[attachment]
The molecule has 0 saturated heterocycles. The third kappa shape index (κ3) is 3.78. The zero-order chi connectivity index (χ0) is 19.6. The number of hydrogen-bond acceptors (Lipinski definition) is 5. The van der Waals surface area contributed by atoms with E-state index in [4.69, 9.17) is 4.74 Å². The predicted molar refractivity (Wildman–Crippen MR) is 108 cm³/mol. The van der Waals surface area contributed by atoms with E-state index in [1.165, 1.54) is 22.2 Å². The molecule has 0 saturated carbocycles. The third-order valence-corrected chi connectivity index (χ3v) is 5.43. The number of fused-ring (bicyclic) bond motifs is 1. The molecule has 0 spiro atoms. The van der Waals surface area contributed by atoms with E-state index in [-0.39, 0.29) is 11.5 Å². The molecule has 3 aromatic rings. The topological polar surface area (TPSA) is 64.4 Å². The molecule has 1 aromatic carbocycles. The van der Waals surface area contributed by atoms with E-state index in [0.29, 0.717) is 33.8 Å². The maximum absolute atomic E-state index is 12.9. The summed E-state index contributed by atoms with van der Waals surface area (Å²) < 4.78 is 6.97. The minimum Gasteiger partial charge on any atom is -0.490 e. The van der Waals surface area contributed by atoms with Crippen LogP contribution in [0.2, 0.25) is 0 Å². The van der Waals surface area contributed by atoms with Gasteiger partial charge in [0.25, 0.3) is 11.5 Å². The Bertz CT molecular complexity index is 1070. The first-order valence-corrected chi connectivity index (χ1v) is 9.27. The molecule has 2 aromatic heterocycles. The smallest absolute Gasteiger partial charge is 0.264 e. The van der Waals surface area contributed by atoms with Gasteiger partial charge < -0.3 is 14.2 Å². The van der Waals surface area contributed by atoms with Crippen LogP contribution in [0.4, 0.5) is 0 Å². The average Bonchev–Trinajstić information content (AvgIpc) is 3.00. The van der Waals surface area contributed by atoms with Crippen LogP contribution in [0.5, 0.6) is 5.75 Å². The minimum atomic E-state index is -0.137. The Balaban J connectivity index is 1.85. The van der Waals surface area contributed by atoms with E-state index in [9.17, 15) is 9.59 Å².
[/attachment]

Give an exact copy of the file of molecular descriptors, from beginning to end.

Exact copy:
The molecule has 0 saturated heterocycles. The third kappa shape index (κ3) is 3.78. The zero-order chi connectivity index (χ0) is 19.6. The number of hydrogen-bond acceptors (Lipinski definition) is 5. The van der Waals surface area contributed by atoms with E-state index in [4.69, 9.17) is 4.74 Å². The predicted molar refractivity (Wildman–Crippen MR) is 108 cm³/mol. The van der Waals surface area contributed by atoms with E-state index in [1.165, 1.54) is 22.2 Å². The molecule has 0 saturated carbocycles. The third-order valence-corrected chi connectivity index (χ3v) is 5.43. The number of fused-ring (bicyclic) bond motifs is 1. The molecule has 0 spiro atoms. The van der Waals surface area contributed by atoms with E-state index in [-0.39, 0.29) is 11.5 Å². The molecule has 3 aromatic rings. The topological polar surface area (TPSA) is 64.4 Å². The molecule has 1 aromatic carbocycles. The van der Waals surface area contributed by atoms with E-state index in [0.29, 0.717) is 33.8 Å². The maximum absolute atomic E-state index is 12.9. The summed E-state index contributed by atoms with van der Waals surface area (Å²) < 4.78 is 6.97. The minimum Gasteiger partial charge on any atom is -0.490 e. The van der Waals surface area contributed by atoms with Crippen LogP contribution in [0.2, 0.25) is 0 Å². The van der Waals surface area contributed by atoms with Gasteiger partial charge in [0.25, 0.3) is 11.5 Å². The Bertz CT molecular complexity index is 1070. The first-order valence-corrected chi connectivity index (χ1v) is 9.27. The molecule has 2 aromatic heterocycles. The smallest absolute Gasteiger partial charge is 0.264 e. The van der Waals surface area contributed by atoms with Gasteiger partial charge < -0.3 is 14.2 Å². The van der Waals surface area contributed by atoms with Crippen LogP contribution in [0.4, 0.5) is 0 Å². The average Bonchev–Trinajstić information content (AvgIpc) is 3.00. The van der Waals surface area contributed by atoms with Crippen LogP contribution in [0.5, 0.6) is 5.75 Å². The minimum atomic E-state index is -0.137. The Balaban J connectivity index is 1.85. The van der Waals surface area contributed by atoms with E-state index in [9.17, 15) is 9.59 Å².